Perhaps because Harris is open to telling this story from both sides, this book can do more to awaken awareness of Israel’s horrific rightward turn than any one-sided account could. Harris begins by revealing her reason for writing and sharing her point of view. She explains that she feels “implicated by the way Palestinians were treated,” noting that as a secular American Jew she “could never quite shake the conviction that the country’s antidemocratic moves, whatever else they were, were so contrary to the Jewish values I was raised with.” While we have chosen different paths, I think Harris and I end up at the same place. The stories she tells provide crystal clear evidence of the divergence between the key Jewish value we were both raised with, “to treat others as you would like to be treated,” and what is taking place in Israel today.

In the prologue, Harris quotes a Jewish Israeli friend who, on a peaceful night in the desert, responds to her request to talk about the Palestinians by commenting, “Wake me when the Israeli-Palestinian conflict is over.” She closes with an excerpt of a poem by Palestinian writer Taha Muhammad, which hints at a similar theme:

After we die
and the weary heart
has lowered its final eyelid
on all that we’ve done,

and on all that we’ve longed for,
and all that we’ve dreamt of,
all we’ve desired
or felt,
hate will be
the first thing
to putrefy
within us.

These two comments typify the sadness that permeates the book. No one expresses hope that a resolution will exist any time soon. What is particularly striking, however, is how hopeful Harris herself remains. Her work helps us understand how the situation became so intractable, and how individual people manage to cope, even if few share her optimism.

The Jewish Israeli family Harris profiles in the book is not representative of the common attitude for Jews in Israel to “wake me up when it’s over.” Instead, the Jewish family she introduces readers to—that of Ruth Cohen—is an outlier that showcases the ever-diminishing number of Jewish Israelis who advocate for Palestinian rights and who fight to make their voices heard. Ruth’s husband Yaron published widely on the government’s failures to end the Occupation. Ruth’s brothers have been part of the small group of men and women (Soldiers Against Silence, Breaking the Silence) who have publicly described the atrocities they saw committed by their fellow Israeli citizen-soldiers against Palestinians at checkpoints and at war. Yaron’s daughter Talya, who is involved with several human rights groups that fight legal battles to protect Palestinian property from destruction by settlers, has taken the most radical position, openly questioning the necessity of a Jewish state now or in the future.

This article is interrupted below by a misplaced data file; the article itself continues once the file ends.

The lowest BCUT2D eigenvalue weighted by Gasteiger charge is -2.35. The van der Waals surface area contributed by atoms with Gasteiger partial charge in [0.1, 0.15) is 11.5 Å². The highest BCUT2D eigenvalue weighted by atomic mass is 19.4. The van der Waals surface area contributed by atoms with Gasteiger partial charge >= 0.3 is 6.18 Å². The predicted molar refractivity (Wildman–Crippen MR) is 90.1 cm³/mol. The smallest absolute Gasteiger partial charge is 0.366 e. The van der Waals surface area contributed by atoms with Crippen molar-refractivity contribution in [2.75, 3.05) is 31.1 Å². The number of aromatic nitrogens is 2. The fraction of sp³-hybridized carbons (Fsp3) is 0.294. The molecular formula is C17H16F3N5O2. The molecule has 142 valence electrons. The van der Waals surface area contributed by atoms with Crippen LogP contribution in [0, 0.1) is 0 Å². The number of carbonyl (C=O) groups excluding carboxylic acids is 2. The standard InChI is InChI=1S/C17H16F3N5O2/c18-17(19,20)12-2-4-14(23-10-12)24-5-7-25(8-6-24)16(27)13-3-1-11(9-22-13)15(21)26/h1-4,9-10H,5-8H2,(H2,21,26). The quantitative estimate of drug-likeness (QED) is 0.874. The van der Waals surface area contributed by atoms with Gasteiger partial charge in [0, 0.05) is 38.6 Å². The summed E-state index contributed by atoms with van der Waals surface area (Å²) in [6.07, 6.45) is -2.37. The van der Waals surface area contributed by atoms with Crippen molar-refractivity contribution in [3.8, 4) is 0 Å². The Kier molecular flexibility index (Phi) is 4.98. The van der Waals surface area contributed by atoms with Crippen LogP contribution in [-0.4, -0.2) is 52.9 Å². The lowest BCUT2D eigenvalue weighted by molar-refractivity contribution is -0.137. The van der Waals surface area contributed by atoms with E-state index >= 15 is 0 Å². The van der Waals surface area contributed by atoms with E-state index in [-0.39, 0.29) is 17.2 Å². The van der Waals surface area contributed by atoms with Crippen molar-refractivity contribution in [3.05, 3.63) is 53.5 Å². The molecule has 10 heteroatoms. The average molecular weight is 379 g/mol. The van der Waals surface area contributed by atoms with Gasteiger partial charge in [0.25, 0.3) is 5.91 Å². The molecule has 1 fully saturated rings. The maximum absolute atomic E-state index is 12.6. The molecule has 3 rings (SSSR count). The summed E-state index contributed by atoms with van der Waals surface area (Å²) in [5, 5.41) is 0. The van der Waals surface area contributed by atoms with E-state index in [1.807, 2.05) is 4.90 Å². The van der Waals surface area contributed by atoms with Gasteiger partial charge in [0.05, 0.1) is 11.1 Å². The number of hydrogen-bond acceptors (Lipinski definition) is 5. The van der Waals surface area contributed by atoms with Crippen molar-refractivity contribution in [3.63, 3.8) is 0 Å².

The Palestinian family Harris introduces readers to is also unique. Unlike many Palestinians, Niveen Abuleil and her family do not engage in the coping mechanisms of anger and protest even though they have been exiled from their home and live under occupation. They are, as Harris describes, “dug in.” To the best of their ability, they have remained in place, making lives for themselves despite the indignities and deprivations they have faced. Like the Cohens, they are educated professionals. Unlike the Cohens, they are subject to harassments on a regular basis, from forced migration to humiliating experiences at airport security and checkpoints to actual brushes with death. Yet they welcomed Harris into their homes and talked to her about their lives. While their experiences reflect the weariness, longings, and dreams the poet Taha Muhammad described, perseverance, not hatred, is what drives them.

The stories both of these families share with Harris are powerful and poignant, and she narrates them exquisitely. They more than justify a central argument of this work: that the memories shared by individuals across generations should be taken seriously alongside facts derived from the historical record. While those stories form the heart of In Jerusalem, Harris has also familiarized herself with the historical sources, as the extensive bibliography suggests. She does an incredible job of distilling all that history, and making it come alive through the voices of the Cohen and Abuleil clans. These stories make for a vivid entrée into the complexities of Zionism, the Holocaust, the British mandate, and the Muslim Middle East that underlay and determined the present situation.